10 tough learnings with a terminally ill spouse

I thought I would put down some things I have learned from our lives so far post diagnosis. Hopefully someone may be able to see and have an understanding of what may come for them. Living with a cancer patient can be tough.

I thought I would put down some things I have learned from our lives so far post diagnosis. Hopefully someone may be able to see and have an understanding of what may come for them. Living with a cancer patient can be tough.

  1. The initial diagnosis is scary. Like, sweat forming on your back, take back those words scary. When my wife was initially diagnosed, we were in a small meeting room at the hospital, and there were many more nurses in the room than previously. I quickly learned why. There is so much to take in, and so many negative thoughts and associations with the C word. You will be confused, you wont know what is going on, and to be honest once they have said cancer, you dont listen any more. Not consciously anyway.
  2. The next few days are a blur. As I said, there are many negative thoughts. I straight away thought it was an immediate death sentence. The information you get given is confusing. We didnt even meet the final consultant until a while after the diagnosis. You have to tell people, and arrange things with work while trying to stay calm. The day after my wifes diagnosis, I was offered a promotion in work by one senior manager, having just gone to tell my boss I would need some time to help my wife. Talk about a sliding doors moment.
  3. Any time line given by the doctors will be a worst case scenario, as is alot of information about side effects. They have to tell you the worst so you dont sue and get pissed off. That way when things turn out better, you are happy. Sort of. We had a 12 month prognosis nearly six years ago, so now feel we have been given extra time. We have also had meetings where we have been told to get things in order, but again still here.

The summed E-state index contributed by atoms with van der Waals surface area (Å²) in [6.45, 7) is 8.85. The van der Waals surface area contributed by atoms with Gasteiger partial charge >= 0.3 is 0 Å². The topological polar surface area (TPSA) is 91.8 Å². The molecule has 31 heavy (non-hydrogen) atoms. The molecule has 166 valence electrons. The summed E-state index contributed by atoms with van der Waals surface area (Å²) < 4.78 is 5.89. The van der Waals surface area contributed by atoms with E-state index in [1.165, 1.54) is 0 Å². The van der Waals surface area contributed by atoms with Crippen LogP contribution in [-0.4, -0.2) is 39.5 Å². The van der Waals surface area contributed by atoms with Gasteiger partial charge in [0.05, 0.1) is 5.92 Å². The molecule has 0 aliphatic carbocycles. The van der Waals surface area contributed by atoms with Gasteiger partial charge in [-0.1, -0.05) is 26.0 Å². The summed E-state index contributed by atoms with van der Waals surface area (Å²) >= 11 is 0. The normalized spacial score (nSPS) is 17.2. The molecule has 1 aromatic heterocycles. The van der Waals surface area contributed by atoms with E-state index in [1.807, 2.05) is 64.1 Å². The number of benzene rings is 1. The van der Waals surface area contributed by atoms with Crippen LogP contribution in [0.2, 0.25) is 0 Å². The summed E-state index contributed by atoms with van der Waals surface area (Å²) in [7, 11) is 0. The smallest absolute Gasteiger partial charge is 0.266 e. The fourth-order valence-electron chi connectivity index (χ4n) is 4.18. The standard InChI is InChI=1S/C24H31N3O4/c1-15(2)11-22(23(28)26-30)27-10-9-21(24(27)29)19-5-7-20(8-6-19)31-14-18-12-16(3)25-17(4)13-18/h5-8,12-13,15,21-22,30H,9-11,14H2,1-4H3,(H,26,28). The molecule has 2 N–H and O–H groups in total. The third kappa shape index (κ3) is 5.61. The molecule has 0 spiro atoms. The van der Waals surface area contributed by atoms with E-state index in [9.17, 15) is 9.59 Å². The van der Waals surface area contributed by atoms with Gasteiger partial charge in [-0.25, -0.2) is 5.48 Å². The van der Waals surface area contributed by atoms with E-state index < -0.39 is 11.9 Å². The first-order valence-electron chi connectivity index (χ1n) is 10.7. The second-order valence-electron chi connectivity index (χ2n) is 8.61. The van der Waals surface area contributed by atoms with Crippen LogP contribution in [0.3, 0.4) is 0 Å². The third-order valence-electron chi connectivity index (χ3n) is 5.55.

4. Meetings with the doctors are confusing. You get given so much info that you dont know what is important and what isnt. You need to write down so much (words that have strange spellings a speciality), and determine what tells you something useful. You need to write down what tablets are needed and when, as that information isnt given to you.
  5. Which brings me on to lists. Why dont the hospitals give you a checklist for tablets – we have had to write out so many ourselves, and are never quite sure if it right. But you will need to write out lots of lists. And they change when treatment is ongoing, and if you are lucky and have a few different specialists, no one doctor will. There are loads of checklists you need